Corruption In The Great Gatsby Essay

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In F. Scott Fitzgerald’s novel The Great Gatsby, corruption of people and society in the 1920s is a major theme. The American dream was originally about honest hard work, determination, individuality, and finding happiness. The American dream during the roaring 1920s, however, turned into the pursuit of fame, wealth, and pleasure by whatever means necessary, even if it was illegal. Fitzgerald portrays the 1920s as a time of deteriorating moral values and growing materialism and corruption, as evident in the characters of Tom Buchanan, Daisy Fay Buchanan, Jordan Baker, and Jay Gatsby.
Tom Buchanan is the arrogant and wealthy husband of Daisy Fay Buchanan. People in the novel strive to achieve the American dream and become rich and powerful like
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Daisy is selfish and materialistic. She marries Tom because he is rich and good for her image, “He came down with a hundred people in four private cars, and hired a whole floor of the Seelbach Hotel, and the day before the wedding he gave her a string of pearls valued at three hundred and fifty thousand dollars” (75-76). Daisy leads Gatsby on to believe that she will leave Tom to be with him. Gatsby wants her to admit that she never loved Tom, but she cannot, “’Oh, you want too much!’ she cried to Gatsby. ‘I love you now – isn’t that enough? … I did love him once – but I loved you too’” (132). She stays with Tom even though he is constantly cheating on her because she does not want to be without money. If Daisy truly loved Gatsby, she would not have fled town without a trace when he died, “I called up Daisy half an hour after we found him…but she and Tom had gone away early that afternoon, and taken baggage with them” (164). Daisy, on the outside, is the picture perfect woman that everyone wants or wants to be, but on the inside, she is dirtily shallow and morally …show more content…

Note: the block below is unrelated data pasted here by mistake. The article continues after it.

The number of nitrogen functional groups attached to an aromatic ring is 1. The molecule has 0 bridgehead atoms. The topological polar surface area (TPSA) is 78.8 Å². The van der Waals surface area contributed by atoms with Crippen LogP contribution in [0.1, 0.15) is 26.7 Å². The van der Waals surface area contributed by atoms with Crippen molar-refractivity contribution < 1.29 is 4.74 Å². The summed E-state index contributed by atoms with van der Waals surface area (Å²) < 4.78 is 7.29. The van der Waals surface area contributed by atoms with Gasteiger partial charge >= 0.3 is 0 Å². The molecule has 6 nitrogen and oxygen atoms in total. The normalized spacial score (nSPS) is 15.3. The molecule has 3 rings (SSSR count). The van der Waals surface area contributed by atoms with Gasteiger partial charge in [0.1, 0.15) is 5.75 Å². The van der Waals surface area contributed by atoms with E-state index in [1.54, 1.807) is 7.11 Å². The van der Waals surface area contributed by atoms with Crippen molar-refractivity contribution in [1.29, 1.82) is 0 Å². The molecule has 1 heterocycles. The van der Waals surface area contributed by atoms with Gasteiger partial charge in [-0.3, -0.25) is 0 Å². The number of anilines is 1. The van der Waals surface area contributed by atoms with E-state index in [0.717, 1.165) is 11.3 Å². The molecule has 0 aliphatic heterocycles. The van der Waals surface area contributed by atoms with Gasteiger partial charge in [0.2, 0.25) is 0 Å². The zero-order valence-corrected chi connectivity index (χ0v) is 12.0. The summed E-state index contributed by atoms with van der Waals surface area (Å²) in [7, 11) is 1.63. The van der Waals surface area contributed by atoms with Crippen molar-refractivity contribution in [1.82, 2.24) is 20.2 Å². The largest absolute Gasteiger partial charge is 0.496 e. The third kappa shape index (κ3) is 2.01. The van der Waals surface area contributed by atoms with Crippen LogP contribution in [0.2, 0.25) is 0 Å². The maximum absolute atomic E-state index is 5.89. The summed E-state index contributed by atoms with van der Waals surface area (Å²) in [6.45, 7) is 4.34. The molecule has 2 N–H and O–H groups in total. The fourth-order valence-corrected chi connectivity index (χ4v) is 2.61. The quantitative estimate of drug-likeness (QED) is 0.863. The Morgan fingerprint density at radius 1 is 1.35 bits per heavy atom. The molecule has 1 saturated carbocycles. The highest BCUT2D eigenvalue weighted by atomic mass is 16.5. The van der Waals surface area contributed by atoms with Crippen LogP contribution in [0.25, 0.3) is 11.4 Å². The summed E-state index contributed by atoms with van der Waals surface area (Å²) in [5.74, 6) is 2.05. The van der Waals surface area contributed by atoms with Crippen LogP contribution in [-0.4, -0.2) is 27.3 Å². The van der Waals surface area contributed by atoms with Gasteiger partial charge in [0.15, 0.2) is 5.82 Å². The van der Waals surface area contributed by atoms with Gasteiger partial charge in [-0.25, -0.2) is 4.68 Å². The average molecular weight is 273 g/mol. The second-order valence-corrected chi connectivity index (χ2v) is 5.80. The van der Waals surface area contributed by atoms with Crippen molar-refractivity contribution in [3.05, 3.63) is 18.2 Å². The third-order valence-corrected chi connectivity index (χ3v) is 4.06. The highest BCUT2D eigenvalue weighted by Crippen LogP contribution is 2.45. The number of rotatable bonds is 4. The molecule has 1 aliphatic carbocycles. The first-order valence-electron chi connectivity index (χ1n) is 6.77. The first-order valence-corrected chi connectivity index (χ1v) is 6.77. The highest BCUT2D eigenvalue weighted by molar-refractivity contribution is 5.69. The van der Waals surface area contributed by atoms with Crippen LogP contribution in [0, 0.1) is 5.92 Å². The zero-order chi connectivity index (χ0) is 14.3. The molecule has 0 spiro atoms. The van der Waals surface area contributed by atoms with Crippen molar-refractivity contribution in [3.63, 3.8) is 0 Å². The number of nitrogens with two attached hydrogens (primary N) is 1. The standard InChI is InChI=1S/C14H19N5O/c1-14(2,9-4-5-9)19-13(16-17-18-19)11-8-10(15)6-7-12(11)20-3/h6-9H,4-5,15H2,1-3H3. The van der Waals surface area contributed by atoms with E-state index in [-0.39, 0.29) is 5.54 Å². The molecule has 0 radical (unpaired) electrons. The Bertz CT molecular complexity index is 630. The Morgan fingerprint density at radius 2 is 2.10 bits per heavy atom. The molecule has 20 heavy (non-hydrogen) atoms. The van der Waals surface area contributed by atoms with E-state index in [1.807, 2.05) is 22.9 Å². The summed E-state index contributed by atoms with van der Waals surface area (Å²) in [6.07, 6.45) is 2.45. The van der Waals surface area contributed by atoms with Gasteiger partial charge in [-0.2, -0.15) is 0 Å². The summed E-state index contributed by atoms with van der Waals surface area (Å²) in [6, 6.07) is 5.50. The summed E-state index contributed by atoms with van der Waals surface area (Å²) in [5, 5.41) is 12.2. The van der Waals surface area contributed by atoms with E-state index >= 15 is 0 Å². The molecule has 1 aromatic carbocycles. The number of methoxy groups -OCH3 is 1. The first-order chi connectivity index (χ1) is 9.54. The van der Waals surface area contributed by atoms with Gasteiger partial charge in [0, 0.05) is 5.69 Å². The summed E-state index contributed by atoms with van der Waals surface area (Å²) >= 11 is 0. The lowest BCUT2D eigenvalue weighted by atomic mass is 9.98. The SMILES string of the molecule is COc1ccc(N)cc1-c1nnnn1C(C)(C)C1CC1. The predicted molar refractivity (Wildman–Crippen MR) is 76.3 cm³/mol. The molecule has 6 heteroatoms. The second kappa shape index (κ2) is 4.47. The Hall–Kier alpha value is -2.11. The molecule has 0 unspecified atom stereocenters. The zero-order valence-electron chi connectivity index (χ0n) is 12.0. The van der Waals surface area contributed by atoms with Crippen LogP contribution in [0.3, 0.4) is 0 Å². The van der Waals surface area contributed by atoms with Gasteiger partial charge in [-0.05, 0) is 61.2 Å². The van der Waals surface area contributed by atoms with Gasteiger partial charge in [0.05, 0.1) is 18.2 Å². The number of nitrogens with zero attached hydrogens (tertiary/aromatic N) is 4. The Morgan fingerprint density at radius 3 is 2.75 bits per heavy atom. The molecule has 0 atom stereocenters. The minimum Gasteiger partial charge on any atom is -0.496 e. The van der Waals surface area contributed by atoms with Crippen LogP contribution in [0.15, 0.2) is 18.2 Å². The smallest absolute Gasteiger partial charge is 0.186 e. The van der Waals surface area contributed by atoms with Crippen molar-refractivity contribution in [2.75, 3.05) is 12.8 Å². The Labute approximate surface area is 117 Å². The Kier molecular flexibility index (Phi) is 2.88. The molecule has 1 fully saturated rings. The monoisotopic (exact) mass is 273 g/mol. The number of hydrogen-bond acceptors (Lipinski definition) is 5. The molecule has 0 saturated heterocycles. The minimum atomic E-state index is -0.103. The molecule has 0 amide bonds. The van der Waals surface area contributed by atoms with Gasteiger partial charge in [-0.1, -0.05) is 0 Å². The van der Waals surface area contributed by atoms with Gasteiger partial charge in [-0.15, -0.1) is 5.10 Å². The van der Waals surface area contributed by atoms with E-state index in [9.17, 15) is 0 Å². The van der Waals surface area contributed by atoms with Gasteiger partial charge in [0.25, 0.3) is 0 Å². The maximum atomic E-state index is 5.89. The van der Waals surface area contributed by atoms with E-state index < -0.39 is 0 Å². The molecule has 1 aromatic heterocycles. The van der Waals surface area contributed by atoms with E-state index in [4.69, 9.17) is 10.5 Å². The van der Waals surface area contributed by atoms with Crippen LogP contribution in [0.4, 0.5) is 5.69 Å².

She is a cheating professional golfer and a liar. When Nick is at a party with her, she leaves a borrowed car out in the rain with the top down and then lies about it. This reminds Nick of a story he heard about her that at her first big golf tournament, she had moved the ball in the semi-final round. Not only does she cheat at golf, but she is a cheat at life, “She was incurably dishonest. She wasn’t able to endure being at a disadvantage and, giving this unwillingness, I suppose she had begun dealing in subterfuges when she was very young” (58). Again, many people strive to move up in class and follow the American dream to be as rich, sexy, and successful as Jordan, but she gains her fame and wealth dishonestly. Nick is attracted to her, but he is able to see that she is just as superficial and morally corrupt as Tom and

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